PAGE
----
Finding Orton-Gillingham practicum students may seem intimidating, but it can be quite easy if you’re networking in the right places!
What is an Orton-Gillingham Practicum?
The O-G practicum is similar in many ways to student teaching. It is a way of putting theory into practice with the support and feedback of a mentor. A practicum is very similar to regular tutoring or lessons, but generally will include observations, turning in lesson records for feedback, and consultation with a mentor about decisions about their tutoring. A practicum gives a teacher learning O-G an opportunity to analyze their lessons and put the Orton Gillingham principles into practice. For many being prescriptive and diagnostic is a new type of teaching.
Learn more about the Benefits of An Orton Gillingham Teacher Training Practicum!
Why is an Orton-Gillingham practicum valuable for trainees?
The practicum is essentially a gradual release of responsibility model of learning. The trainee can get the amount of support and scaffolding they need to successfully implement the OG methods. The requirements ensure frequent and ongoing feedback to help trainees refine and improve their practice. Most training programs require 2 different practicum students which has the advantage of exposing the trainee to different students with different learning profiles. One of the principles of O-G is individualization. A practicum ensures trainees can respond appropriately in order to teach contingently.
Six Ways of Finding Orton- Gillingham Practicum Students
1. Word of mouth
Talking to friends and family and letting them know you are looking for a student for your practicum can be surprisingly effective. Word of mouth is also one of the most powerful ways to find new students for your tutoring business. Dyslexia is common enough that chances are good that someone you know has a connection that needs O-G tutoring.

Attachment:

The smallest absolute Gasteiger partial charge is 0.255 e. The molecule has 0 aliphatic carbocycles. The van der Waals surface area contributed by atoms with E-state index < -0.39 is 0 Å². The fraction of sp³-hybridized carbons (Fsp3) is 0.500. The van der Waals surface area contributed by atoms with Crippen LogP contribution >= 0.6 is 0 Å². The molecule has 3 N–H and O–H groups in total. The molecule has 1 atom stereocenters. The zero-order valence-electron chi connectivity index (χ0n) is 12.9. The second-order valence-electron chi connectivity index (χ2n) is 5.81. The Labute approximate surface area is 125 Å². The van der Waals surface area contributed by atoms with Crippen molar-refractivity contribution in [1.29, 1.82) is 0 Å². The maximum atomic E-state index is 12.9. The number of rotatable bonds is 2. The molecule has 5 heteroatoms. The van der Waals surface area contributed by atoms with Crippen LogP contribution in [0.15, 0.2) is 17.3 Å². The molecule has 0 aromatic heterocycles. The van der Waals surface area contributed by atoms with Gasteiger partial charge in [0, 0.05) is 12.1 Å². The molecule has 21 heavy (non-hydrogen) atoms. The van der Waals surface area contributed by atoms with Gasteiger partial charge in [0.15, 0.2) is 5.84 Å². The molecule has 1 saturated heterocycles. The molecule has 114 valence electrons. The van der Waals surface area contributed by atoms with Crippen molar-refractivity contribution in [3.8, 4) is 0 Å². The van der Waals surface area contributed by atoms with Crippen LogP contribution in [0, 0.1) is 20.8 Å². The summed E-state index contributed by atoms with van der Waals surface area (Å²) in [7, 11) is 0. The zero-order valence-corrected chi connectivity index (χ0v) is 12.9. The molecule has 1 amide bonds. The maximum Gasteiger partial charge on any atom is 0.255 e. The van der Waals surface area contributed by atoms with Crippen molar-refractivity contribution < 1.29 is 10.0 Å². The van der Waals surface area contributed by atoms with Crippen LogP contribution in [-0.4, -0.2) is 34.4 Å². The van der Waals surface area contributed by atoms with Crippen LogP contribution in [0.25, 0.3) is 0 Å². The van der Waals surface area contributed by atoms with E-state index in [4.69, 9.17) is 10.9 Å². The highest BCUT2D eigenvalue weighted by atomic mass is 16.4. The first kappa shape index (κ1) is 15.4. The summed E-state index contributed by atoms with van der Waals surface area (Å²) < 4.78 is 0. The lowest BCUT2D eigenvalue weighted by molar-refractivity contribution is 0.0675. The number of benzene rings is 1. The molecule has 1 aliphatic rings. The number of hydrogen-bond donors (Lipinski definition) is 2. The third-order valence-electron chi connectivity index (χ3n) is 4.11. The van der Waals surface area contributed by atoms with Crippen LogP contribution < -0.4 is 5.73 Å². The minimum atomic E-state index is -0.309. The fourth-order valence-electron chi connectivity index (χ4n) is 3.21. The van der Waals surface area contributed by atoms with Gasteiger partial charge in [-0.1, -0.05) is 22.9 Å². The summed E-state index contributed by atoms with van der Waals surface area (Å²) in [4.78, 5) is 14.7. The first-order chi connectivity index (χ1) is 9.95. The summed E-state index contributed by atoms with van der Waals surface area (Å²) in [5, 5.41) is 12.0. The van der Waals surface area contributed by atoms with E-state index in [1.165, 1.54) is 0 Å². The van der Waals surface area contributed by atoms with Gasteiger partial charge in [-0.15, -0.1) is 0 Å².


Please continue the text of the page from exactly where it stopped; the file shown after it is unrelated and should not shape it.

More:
2. Ask in local parent groups on Facebook.
Introduce yourself and share your background and credentials. Explain the parameters of the practicum and include your contact information.
3. Speak with local schools, both public and private.
Reaching out to local schools will make administrators and teachers aware of this opportunity for their students. Private schools may not have the staff on hand to meet a particular child’s needs and may wish to partner with you to meet their students’ needs.
4. Check with your local Decoding Dyslexia group and IDA branch.
These are organizations that parents seeking tutoring services are likely to reach out to. Being proactive may attract interested parties.
5. Check with local Homeschooling groups.
Another source of potential practicum students is from the homeschooling community. These students are unlikely to be receiving any sort of special education services and may really wish to pounce on an opportunity like an O-G practicum. Another great aspect of working with homeschoolers Is that they are available when public school kids are not.
6. Check with local professionals who conduct academic testing.
As a tutor, I am often asked for recommendations about professionals who do testing. Psychological examiners in turn are often asked for recommendations for tutors.
Tips for pitching the idea:
If you encounter a reluctant prospect, the right sales pitch can make all the difference. Having information to answer their potential questions right away is important.
- Explain how this will benefit their child.
- Share your background and contact information.
- Explain the parameters of the practicum, including location and duration. Share what will happen during this period. Be sure to be upfront about your being supervised and that lessons may be recorded.
- Seek permissions.
- Be sure to include any special considerations such as information about makeups and cancellations.
- If you are charging the practicum student, you may wish to consider a reduced rate to sweeten the deal.
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